- Share with others what they've learned through reading;
- Read for pleasure and for extended periods of time;
Frederick Douglass said, “Once you learn to read, you will be forever free.” Literacy offers that opportunity. It opens a door to freedom that can be conceived only once it is obtained.What is equity and why is it important in education? ›
Equity in education aims to create a level playing field for all children by supporting those who need it most. Bolstering pre-primary (ECEC) provision and home learning environments for disadvantaged children has significant benefits for children – and for the long-term resilience of societies and economies.What are some examples of equity in education? ›
An example of equity in education can be found in teachers who are able to adapt their teaching style to match a student's learning capabilities. Some students thrive as auditory learners, who process information out loud and ask questions as needed.What is an example of equity in a classroom? ›
Equity in the classroom means making sure every student has the resources and support they need to be successful. In an equitable classroom, individual factors don't hold back students from reaching their full learning potential — factors like: Race. Culture.What is the Matthew effect of reading? ›
As it relates to reading, the Matthew effect refers to the idea that good readers read more, causing them to become even better readers. Conversely, poor readers shy away from reading, which has a negative impact on their growth in reading ability. This causes the gap between good readers and poor readers to widen.What is the impact of reading literacy? ›
Literacy is essential to developing a strong sense of well-being and citizenship. Children who have developed strong reading skills perform better in school and have a healthier self-image. They become lifelong learners and sought-after employees.What is the Matthew effect in reading comprehension? ›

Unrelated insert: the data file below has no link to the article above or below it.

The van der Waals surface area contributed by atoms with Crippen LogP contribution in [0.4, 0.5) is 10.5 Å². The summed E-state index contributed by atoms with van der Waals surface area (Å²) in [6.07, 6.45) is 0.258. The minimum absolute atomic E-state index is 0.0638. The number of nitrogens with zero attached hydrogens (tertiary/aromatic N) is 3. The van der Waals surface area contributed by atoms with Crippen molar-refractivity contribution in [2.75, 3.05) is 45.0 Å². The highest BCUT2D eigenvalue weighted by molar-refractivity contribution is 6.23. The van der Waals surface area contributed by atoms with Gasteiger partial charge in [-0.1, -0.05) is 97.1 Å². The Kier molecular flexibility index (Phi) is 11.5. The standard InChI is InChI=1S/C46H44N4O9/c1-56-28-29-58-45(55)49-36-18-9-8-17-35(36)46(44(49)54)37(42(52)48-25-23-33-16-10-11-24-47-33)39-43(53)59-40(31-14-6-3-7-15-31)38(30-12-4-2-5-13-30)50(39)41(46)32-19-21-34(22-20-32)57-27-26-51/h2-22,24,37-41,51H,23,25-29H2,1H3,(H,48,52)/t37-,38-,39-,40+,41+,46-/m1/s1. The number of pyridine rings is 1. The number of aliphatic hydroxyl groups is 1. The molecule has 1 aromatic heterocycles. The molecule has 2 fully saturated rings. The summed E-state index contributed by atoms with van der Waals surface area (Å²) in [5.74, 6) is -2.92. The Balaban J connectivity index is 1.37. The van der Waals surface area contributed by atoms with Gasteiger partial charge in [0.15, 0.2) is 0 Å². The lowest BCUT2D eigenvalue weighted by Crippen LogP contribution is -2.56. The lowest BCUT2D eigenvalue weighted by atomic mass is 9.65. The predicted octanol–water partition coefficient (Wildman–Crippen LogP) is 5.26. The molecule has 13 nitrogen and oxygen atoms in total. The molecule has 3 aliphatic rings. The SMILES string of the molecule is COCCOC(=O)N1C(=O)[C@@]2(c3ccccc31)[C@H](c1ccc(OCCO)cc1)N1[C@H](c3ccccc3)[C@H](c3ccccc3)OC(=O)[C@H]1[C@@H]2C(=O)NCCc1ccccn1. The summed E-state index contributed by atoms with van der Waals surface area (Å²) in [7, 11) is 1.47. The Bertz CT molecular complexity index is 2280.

In the educational community, "Matthew Effect" refers to the idea that, in reading (as in other areas of life), the rich get richer and the poor get poorer. When children fail at early reading and writing, they begin to dislike reading.What are the four abilities of equity literacy? ›
The four abilities are recognizing, responding, redressing, and cultivating and sustaining.Why is it important to promote literacy in today's society? ›
Literacy gives people access to that information. Literacy plays a significant role in reducing gender, race, nationality, and religious inequality that favors one group over another in access to education, property, employment, health care, legal, and civic participation.What is the relationship between reading and literacy? ›
Literacy is not just reading. The chief components of literacy are reading, writing, language, speaking, and listening. As educators, we need to be thinking about what students are reading, writing, and talking about.
The ability to read and write is called literacy; its opposite is illiteracy. There are several degrees of literacy and many ways to define the benchmarks of who is literate and who is not. In some societies a person who can read the letters of the alphabet or read and write his or her own name is considered literate.